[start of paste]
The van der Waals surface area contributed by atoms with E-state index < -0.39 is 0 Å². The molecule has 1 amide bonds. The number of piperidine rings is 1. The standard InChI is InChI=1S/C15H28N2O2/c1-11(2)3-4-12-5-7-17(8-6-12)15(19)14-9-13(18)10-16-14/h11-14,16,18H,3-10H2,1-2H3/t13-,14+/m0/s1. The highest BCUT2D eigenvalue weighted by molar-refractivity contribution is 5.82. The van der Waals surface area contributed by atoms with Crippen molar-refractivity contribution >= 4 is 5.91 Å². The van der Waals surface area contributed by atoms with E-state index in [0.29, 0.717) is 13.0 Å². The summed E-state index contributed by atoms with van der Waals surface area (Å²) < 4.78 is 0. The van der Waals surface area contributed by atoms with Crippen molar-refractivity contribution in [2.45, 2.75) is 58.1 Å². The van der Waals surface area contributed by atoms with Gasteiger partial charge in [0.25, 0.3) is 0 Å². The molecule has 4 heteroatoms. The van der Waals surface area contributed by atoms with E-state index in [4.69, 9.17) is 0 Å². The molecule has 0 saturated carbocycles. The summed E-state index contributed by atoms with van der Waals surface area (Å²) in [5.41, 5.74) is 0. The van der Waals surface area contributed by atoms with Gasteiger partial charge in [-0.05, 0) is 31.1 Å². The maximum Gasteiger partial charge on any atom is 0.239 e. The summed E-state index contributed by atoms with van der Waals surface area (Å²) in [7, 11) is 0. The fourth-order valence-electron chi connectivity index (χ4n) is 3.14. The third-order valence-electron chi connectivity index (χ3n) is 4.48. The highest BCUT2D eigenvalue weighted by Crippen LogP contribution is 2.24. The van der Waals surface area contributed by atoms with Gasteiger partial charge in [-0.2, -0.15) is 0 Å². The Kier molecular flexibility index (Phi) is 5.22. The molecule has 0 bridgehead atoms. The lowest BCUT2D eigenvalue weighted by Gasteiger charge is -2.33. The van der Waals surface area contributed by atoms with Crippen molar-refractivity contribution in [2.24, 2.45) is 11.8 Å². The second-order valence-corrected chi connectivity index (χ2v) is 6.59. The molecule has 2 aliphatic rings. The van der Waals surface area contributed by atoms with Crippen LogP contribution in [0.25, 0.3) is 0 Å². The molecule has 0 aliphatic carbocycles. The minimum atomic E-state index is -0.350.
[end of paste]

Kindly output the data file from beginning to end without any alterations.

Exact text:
The van der Waals surface area contributed by atoms with E-state index < -0.39 is 0 Å². The molecule has 1 amide bonds. The number of piperidine rings is 1. The standard InChI is InChI=1S/C15H28N2O2/c1-11(2)3-4-12-5-7-17(8-6-12)15(19)14-9-13(18)10-16-14/h11-14,16,18H,3-10H2,1-2H3/t13-,14+/m0/s1. The highest BCUT2D eigenvalue weighted by molar-refractivity contribution is 5.82. The van der Waals surface area contributed by atoms with Crippen molar-refractivity contribution >= 4 is 5.91 Å². The van der Waals surface area contributed by atoms with E-state index in [0.29, 0.717) is 13.0 Å². The summed E-state index contributed by atoms with van der Waals surface area (Å²) < 4.78 is 0. The van der Waals surface area contributed by atoms with Crippen molar-refractivity contribution in [2.45, 2.75) is 58.1 Å². The van der Waals surface area contributed by atoms with Gasteiger partial charge in [0.25, 0.3) is 0 Å². The molecule has 4 heteroatoms. The van der Waals surface area contributed by atoms with E-state index in [4.69, 9.17) is 0 Å². The molecule has 0 saturated carbocycles. The summed E-state index contributed by atoms with van der Waals surface area (Å²) in [5.41, 5.74) is 0. The van der Waals surface area contributed by atoms with Gasteiger partial charge in [-0.05, 0) is 31.1 Å². The maximum Gasteiger partial charge on any atom is 0.239 e. The summed E-state index contributed by atoms with van der Waals surface area (Å²) in [7, 11) is 0. The fourth-order valence-electron chi connectivity index (χ4n) is 3.14. The third-order valence-electron chi connectivity index (χ3n) is 4.48. The highest BCUT2D eigenvalue weighted by Crippen LogP contribution is 2.24. The van der Waals surface area contributed by atoms with Gasteiger partial charge in [-0.2, -0.15) is 0 Å². The Kier molecular flexibility index (Phi) is 5.22. The molecule has 0 bridgehead atoms. The lowest BCUT2D eigenvalue weighted by Gasteiger charge is -2.33. The van der Waals surface area contributed by atoms with Crippen molar-refractivity contribution in [2.24, 2.45) is 11.8 Å². The second-order valence-corrected chi connectivity index (χ2v) is 6.59. The molecule has 2 aliphatic rings. The van der Waals surface area contributed by atoms with Crippen LogP contribution in [0.25, 0.3) is 0 Å². The molecule has 0 aliphatic carbocycles. The minimum atomic E-state index is -0.350.